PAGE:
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“Jerk Their Eye-Teeth Out”

It was a long time ago, but I can still see it clearly. . . an early summer day, beautiful day, great day to be fishing.  We were fishing with Gramps Roth, a gravel pit just off the Elkhorn River was one of his favorite spots.  Sometime after an hour or two of fishing, we spotted something chasing “minnows” over along the north bank.  Gramps decided he should head over there, I tagged along.

I was fishing simple, a bobber and a minnow.  A minnow seined from the river.  We snuck over to where we had seen the feeding activity and I tossed my bobber right in the spot.  We did not wait long, the bobber quivered and then popped under.  Anticipation filled the air; was it a pike?  Crappie?  Maybe a big ole bass?  I waited a second and then Gramps gave me the advice I have never forgotten, “Jerk his eye-teeth out!”

I had no idea what “eye-teeth” were, and even with a couple of fisheries degrees on the wall I still ain’t sure if fish even have ’em.  But, I knew exactly what Gramps meant!  I set the hook with all my might!  It ended up being a bass, a largemouth bass, wasn’t even a very big one, but I have tried to follow Gramps’ advice on every hook-set I have ever made since that day.  Oh yes, there have been fishing partners that even have accused me of going a little overboard on my hook-sets.  “What?”

Fast-forward to a more recent fishing trip.  My son and I are doing one of our favorite things, swinging for the fences, casting for muskies.  You might remember that in the past couple of years I have been on a bit of a muskie slump (Slump Buster).  During that slump there was a very painful loss of a nice fish, a 40-some-inch muskie.  I had just spent five or ten minutes sharpening my hooks.  Not three casts later I had a fish hit, and I set the hook, HARD.  The fish rolled to the surface, shook it’s head back and forth.  On the second shake, my bait went to the fish’s left while it’s head shook right.  “And there she was, gone”.  I can still see the boil on the water, and my bait just hanging there.

That image has also been seared into my mental theatre screen.

My son and I had separated to cover a section of shoreline.  When we fish a stretch of shoreline, if there is a fish there to be caught, it is going to get caught.

I made a cast and about a third of the way into my retrieve I felt that “thump” that I love.  Anglers talk about big fish hitting a bait lightly.  I will tell you why that happens.  It is because big fish EAT a bait.  When you have the presentation right, they believe they are eating an actual prey item, and they eat it.  They engulf it.  All you feel is a thump.  If you are watching your line like you should be, you will see it jump.  That’s it.  The biggest, baddest predator in the lake will not tear the rod outta your hands, she will just eat.  Eat it whole.  Hate it when that happens!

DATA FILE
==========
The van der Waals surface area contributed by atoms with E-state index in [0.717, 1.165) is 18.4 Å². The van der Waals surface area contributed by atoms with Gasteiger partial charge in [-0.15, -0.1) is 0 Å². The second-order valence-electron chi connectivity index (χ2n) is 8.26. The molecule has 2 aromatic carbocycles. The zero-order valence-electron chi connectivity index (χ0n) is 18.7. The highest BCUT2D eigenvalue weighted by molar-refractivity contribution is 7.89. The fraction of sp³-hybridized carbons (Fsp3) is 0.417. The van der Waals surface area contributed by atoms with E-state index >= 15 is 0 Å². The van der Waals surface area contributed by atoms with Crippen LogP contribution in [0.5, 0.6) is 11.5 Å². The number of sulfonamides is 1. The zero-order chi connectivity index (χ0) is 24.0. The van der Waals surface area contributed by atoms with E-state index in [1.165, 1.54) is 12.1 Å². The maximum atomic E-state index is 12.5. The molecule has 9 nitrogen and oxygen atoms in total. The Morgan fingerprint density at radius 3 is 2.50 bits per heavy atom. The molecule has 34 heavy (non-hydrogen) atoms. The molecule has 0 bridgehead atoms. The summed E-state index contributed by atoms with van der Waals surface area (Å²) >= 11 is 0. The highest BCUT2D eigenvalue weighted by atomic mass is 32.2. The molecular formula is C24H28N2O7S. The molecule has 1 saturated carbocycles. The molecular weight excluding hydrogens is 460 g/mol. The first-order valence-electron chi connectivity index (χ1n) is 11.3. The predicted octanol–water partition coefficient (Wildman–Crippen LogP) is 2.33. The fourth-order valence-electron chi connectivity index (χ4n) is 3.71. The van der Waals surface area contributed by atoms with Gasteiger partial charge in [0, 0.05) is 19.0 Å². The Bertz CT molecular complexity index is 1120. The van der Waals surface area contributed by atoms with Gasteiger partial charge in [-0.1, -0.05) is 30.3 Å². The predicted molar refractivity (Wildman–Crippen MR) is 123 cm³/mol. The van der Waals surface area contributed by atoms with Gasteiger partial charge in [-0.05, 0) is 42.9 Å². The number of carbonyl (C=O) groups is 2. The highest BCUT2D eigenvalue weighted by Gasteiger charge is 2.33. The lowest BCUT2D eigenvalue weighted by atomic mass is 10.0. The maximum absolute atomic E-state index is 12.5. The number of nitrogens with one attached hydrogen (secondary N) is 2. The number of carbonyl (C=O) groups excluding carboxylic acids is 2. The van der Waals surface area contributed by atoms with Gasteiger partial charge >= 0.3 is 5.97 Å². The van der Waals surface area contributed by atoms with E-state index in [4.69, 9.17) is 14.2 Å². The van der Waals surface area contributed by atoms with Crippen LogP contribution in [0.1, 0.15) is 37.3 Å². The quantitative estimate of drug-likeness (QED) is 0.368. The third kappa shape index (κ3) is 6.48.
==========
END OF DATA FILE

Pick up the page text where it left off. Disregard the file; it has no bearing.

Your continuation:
I was in position, feet shoulder width apart, shoulders square, both hands on the rod, rod in position to set the hook. That is what I did.  I SET THE HOOK, HARD.  If I could do anything about it, another muskie was not going to just shake my hooks out of its mouth.

I set the hook.  My rod busted.  Broke clean in two, just above the foregrip.  It sounded like a rifle shot.  My son heard it a couple hundred yards away.

You know, those braided superlines really do not stretch!

I looked down.  I am holding a couple feet of the butt section of a heavy-duty rod with an ABU Garcia 6500 series reel attached.  The remaining 7-feet or so of rod is sliding down my line into the water.  What I was holding was worthless, I tossed it aside (later discovered I bent the reel handle when I tossed it).

I grabbed the line in a panic.  Finally, I had a muskie eat my bait, and now it was going to be gone because my rod broke!

Started pulling in line hand over hand, it tightened, and then it was heading offshore!  The fish was still on!

Now what do I do?  I have a rather nice muskie hooked and I had to land her by hand!

Yep.  That’s what I did.  Had an assist on the net, but pretty much uneventfully fought the fish hand-over-hand, brought her in, put her in the net.  Thank goodness she was hooked well, very well!

41 inches, and yes, still swimming!

And, I will continue jerking their eye-teeth out!

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About daryl bauer

Daryl is a lifelong resident of Nebraska (except for a couple of years spent going to graduate school in South Dakota). He has been employed as a fisheries biologist for the Nebraska Game and Parks Commission for 25 years, and his current tour of duty is as the fisheries outreach program manager. Daryl loves to share his educational knowledge and is an avid multi-species angler. He holds more than 120 Nebraska Master Angler Awards for 14 different species and holds more than 30 In-Fisherman Master Angler Awards for eight different species. He loves to talk fishing and answer questions about fishing in Nebraska, be sure to check out his blog at outdoornebraska.org.

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